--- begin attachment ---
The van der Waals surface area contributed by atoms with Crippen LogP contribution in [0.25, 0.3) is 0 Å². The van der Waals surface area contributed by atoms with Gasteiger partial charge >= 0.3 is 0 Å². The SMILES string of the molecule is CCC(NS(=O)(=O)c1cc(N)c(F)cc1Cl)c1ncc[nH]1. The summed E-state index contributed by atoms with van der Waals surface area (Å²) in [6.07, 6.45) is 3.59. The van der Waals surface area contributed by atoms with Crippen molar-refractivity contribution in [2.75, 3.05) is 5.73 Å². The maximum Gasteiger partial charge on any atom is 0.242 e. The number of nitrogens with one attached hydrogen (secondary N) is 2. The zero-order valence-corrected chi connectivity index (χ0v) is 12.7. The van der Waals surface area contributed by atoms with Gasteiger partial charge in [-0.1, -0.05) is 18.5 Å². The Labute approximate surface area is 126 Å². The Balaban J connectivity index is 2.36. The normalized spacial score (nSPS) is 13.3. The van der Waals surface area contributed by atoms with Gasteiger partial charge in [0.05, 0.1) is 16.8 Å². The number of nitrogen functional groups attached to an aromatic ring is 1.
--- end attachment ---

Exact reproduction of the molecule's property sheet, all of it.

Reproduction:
The van der Waals surface area contributed by atoms with Crippen LogP contribution in [0.25, 0.3) is 0 Å². The van der Waals surface area contributed by atoms with Gasteiger partial charge >= 0.3 is 0 Å². The SMILES string of the molecule is CCC(NS(=O)(=O)c1cc(N)c(F)cc1Cl)c1ncc[nH]1. The summed E-state index contributed by atoms with van der Waals surface area (Å²) in [6.07, 6.45) is 3.59. The van der Waals surface area contributed by atoms with Crippen molar-refractivity contribution in [2.75, 3.05) is 5.73 Å². The maximum Gasteiger partial charge on any atom is 0.242 e. The number of nitrogens with one attached hydrogen (secondary N) is 2. The zero-order valence-corrected chi connectivity index (χ0v) is 12.7. The van der Waals surface area contributed by atoms with Gasteiger partial charge in [-0.1, -0.05) is 18.5 Å². The Labute approximate surface area is 126 Å². The Balaban J connectivity index is 2.36. The normalized spacial score (nSPS) is 13.3. The van der Waals surface area contributed by atoms with Gasteiger partial charge in [0.05, 0.1) is 16.8 Å². The number of nitrogen functional groups attached to an aromatic ring is 1.